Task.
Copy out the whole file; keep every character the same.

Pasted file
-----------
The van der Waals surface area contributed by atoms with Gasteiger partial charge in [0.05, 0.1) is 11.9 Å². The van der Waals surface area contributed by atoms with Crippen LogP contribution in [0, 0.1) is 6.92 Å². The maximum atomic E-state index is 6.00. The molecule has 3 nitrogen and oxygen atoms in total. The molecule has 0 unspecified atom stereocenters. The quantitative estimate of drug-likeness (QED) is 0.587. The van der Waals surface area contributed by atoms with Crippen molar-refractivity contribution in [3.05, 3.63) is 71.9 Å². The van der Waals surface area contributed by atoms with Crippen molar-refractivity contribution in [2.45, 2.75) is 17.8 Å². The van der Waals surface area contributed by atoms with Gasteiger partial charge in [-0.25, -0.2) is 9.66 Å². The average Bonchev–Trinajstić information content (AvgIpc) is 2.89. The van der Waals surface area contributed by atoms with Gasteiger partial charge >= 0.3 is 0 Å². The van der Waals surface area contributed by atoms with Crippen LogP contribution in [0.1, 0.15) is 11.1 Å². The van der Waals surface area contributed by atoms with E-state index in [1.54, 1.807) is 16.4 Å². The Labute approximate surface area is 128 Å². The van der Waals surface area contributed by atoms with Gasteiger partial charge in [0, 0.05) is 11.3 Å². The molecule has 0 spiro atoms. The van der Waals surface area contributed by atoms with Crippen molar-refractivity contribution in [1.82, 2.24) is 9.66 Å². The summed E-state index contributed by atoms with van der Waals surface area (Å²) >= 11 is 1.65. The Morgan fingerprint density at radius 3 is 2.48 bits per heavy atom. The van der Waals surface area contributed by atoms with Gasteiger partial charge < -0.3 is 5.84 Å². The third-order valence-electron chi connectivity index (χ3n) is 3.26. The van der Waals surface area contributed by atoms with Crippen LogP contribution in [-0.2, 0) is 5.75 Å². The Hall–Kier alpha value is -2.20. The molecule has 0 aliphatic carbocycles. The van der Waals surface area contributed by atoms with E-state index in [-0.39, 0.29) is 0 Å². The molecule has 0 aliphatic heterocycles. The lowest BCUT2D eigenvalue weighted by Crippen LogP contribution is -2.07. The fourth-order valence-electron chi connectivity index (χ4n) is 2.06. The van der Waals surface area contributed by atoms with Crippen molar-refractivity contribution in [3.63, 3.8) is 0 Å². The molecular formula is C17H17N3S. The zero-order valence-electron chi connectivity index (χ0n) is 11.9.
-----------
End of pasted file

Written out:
The van der Waals surface area contributed by atoms with Gasteiger partial charge in [0.05, 0.1) is 11.9 Å². The van der Waals surface area contributed by atoms with Crippen LogP contribution in [0, 0.1) is 6.92 Å². The maximum atomic E-state index is 6.00. The molecule has 3 nitrogen and oxygen atoms in total. The molecule has 0 unspecified atom stereocenters. The quantitative estimate of drug-likeness (QED) is 0.587. The van der Waals surface area contributed by atoms with Crippen molar-refractivity contribution in [3.05, 3.63) is 71.9 Å². The van der Waals surface area contributed by atoms with Crippen molar-refractivity contribution in [2.45, 2.75) is 17.8 Å². The van der Waals surface area contributed by atoms with Gasteiger partial charge in [-0.25, -0.2) is 9.66 Å². The average Bonchev–Trinajstić information content (AvgIpc) is 2.89. The van der Waals surface area contributed by atoms with Gasteiger partial charge >= 0.3 is 0 Å². The van der Waals surface area contributed by atoms with Crippen LogP contribution in [0.1, 0.15) is 11.1 Å². The van der Waals surface area contributed by atoms with E-state index in [1.54, 1.807) is 16.4 Å². The Labute approximate surface area is 128 Å². The van der Waals surface area contributed by atoms with Gasteiger partial charge in [0, 0.05) is 11.3 Å². The molecule has 0 spiro atoms. The van der Waals surface area contributed by atoms with Crippen molar-refractivity contribution in [1.82, 2.24) is 9.66 Å². The summed E-state index contributed by atoms with van der Waals surface area (Å²) >= 11 is 1.65. The Morgan fingerprint density at radius 3 is 2.48 bits per heavy atom. The van der Waals surface area contributed by atoms with Gasteiger partial charge < -0.3 is 5.84 Å². The third-order valence-electron chi connectivity index (χ3n) is 3.26. The van der Waals surface area contributed by atoms with Crippen LogP contribution in [-0.2, 0) is 5.75 Å². The Hall–Kier alpha value is -2.20. The molecule has 0 aliphatic carbocycles. The van der Waals surface area contributed by atoms with E-state index in [-0.39, 0.29) is 0 Å². The molecule has 0 aliphatic heterocycles. The lowest BCUT2D eigenvalue weighted by Crippen LogP contribution is -2.07. The fourth-order valence-electron chi connectivity index (χ4n) is 2.06. The van der Waals surface area contributed by atoms with Crippen molar-refractivity contribution in [3.63, 3.8) is 0 Å². The molecular formula is C17H17N3S. The zero-order valence-electron chi connectivity index (χ0n) is 11.9.